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Minister for the Environment, Water, Heritage and the Arts 2001-2004

The Hon Dr David Kemp, MP

 

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Transcript
Federal Minister for the Environment and Heritage
The Hon Dr David Kemp, MP

Interview on ABC Central Australia, 'Morning Show'
Thursday, 10 June 2004

Tourism strategy for Kakadu


Compere: Kakadu and Uluru, they're two of the biggest tourism drawcards in the Territory, but Uluru it seems is winning out. Just yesterday the Aboriginal tourism company Anangu Tours at Uluru won a major international award for its outstanding contribution to cultural heritage.

It's the sort of thing that someone like John Morse can only dream of at the moment. He's the man handpicked by the Federal Government to try and revive visitation to Kakadu National Park, and he's looking for a lot of help from the traditional owners.

Federal Environment Minister David Kemp is in the Territory at the moment and Kakadu has been at the top of his agenda. He's flown in to Alice Springs and joins me in the studio this morning. Good morning Dr Kemp.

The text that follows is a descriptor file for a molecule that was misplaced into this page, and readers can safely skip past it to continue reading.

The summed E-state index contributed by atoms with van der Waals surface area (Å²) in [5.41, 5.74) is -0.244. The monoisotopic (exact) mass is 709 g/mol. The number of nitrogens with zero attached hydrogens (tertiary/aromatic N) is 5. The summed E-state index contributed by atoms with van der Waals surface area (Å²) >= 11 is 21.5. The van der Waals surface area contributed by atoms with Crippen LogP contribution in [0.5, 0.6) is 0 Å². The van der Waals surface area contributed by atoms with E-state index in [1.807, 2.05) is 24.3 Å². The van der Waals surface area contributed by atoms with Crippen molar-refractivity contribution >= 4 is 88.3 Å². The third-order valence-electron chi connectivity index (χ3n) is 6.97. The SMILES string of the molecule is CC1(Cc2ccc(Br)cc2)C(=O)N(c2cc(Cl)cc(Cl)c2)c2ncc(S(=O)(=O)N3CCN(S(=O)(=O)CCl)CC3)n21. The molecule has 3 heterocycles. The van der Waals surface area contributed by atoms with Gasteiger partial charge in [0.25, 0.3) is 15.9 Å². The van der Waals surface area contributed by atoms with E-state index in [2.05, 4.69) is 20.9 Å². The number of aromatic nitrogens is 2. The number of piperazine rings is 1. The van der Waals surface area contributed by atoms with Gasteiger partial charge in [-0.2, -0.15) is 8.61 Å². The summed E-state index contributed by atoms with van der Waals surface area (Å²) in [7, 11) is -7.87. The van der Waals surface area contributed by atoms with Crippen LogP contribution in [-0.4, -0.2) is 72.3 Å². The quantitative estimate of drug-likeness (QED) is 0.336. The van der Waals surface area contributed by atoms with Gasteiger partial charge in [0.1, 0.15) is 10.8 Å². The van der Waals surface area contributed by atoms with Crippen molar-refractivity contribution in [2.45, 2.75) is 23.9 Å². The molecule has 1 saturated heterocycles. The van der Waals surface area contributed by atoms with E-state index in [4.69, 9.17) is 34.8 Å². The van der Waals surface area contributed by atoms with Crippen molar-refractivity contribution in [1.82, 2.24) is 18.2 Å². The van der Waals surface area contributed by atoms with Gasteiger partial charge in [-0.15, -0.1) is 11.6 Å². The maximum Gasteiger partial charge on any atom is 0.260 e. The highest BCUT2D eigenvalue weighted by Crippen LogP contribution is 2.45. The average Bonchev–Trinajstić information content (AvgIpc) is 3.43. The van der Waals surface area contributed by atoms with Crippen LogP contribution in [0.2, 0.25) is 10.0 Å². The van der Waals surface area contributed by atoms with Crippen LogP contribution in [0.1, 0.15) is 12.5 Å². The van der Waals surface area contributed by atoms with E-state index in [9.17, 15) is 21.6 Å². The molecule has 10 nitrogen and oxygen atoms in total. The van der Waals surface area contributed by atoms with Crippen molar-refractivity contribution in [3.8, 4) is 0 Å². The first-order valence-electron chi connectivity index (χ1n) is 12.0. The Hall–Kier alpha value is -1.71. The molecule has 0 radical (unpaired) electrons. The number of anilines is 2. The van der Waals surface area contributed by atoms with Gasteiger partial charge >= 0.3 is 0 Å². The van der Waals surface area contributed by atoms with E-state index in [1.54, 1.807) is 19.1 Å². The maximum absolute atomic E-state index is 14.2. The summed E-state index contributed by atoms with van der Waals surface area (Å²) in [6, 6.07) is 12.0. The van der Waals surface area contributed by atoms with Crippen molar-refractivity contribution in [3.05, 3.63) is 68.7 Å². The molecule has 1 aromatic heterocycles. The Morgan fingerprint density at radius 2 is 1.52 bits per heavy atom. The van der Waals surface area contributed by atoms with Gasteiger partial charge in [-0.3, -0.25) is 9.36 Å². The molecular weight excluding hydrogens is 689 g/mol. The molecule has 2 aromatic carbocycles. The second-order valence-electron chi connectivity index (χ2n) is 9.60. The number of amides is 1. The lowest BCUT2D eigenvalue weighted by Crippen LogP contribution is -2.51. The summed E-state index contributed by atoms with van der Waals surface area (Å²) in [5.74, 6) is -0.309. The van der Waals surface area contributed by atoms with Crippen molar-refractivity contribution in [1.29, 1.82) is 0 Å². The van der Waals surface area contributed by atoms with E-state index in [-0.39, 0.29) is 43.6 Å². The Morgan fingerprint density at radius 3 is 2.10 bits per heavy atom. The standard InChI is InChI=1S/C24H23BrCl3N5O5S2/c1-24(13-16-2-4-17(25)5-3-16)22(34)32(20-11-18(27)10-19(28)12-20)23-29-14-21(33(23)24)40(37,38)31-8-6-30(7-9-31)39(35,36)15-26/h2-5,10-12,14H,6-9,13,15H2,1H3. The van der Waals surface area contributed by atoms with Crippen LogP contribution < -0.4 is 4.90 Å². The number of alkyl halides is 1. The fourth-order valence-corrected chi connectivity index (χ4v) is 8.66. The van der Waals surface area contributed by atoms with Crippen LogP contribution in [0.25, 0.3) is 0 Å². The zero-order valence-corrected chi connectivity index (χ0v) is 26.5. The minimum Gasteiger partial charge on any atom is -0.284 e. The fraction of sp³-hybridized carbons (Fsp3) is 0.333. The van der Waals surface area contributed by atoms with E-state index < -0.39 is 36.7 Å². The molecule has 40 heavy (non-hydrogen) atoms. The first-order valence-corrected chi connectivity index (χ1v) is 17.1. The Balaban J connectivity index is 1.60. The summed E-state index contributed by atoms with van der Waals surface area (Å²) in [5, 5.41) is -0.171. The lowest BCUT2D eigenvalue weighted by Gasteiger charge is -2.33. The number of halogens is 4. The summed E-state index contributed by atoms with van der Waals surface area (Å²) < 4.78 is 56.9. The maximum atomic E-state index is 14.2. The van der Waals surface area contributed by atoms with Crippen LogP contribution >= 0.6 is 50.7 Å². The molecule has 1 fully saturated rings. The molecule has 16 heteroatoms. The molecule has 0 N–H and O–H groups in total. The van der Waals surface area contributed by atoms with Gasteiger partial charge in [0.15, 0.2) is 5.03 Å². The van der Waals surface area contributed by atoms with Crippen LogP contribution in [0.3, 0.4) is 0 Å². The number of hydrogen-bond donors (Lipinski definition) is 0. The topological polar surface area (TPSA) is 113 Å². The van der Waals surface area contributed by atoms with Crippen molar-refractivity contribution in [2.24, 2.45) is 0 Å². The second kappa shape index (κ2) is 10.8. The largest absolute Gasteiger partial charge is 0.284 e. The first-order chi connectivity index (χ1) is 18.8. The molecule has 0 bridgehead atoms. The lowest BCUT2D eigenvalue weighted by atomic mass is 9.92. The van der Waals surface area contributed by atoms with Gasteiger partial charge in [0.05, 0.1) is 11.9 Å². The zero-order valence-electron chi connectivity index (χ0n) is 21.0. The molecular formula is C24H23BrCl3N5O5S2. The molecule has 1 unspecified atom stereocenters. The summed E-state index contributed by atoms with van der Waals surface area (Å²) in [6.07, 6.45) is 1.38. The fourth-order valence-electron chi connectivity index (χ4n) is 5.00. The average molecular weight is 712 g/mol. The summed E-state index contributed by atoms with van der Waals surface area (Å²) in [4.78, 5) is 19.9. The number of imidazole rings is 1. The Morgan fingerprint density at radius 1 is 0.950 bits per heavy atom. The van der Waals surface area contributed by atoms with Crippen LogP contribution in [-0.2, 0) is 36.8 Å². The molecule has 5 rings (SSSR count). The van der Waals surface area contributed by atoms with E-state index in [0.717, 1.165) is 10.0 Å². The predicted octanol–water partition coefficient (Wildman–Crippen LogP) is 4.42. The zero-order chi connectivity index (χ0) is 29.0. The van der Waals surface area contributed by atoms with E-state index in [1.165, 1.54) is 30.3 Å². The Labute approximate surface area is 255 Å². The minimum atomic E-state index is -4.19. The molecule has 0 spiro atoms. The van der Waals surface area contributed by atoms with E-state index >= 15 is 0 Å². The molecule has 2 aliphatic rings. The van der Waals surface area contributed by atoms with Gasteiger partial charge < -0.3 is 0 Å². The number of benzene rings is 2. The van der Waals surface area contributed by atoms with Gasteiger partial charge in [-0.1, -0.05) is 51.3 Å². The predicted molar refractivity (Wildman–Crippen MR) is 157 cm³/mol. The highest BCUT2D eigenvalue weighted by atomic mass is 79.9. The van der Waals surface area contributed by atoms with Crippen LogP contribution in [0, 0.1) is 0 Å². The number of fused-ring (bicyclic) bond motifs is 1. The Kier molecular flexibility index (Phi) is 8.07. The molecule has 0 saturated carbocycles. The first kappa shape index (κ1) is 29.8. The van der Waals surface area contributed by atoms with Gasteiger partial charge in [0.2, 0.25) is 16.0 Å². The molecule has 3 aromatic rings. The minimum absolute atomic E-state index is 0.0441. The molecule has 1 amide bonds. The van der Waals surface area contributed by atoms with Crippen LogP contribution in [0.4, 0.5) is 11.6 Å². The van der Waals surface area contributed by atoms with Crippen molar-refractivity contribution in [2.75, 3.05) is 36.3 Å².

Minister David Kemp: Good morning Bernadette.

Compere: You've appointed the former head of the Australian Tourist Commission John Morse to get a new tourism strategy together for Kakadu. And he says he wants to work with traditional owners to try and open up the park, yet earlier in the year we actually saw representatives of traditional owners saying they wanted to close more areas, ban more areas of swimming. How are you going to marry these two?

David Kemp: Well I think they were not accurate reports about the attitudes of traditional owners. I spoke to traditional owners in Kakadu in the last couple of days - in fact I went right out to Twin Falls with traditional owners and discussed the whole issue of tourism in the park with them. They are very enthusiastic about the project which is now underway, and they certainly see that there is a need to open more areas of the park.

I think it's important that there be proper respect on the part of the tourism industry and visitors for the traditional owners, it's their home, it's their country, they obviously do need some privacy in terms of their living arrangements. So I think that the needs of the traditional owners and the tourism industry can be properly reconciled, and John Morse is going to have a great task ahead of him in doing that and I'm sure he'll do it very successfully.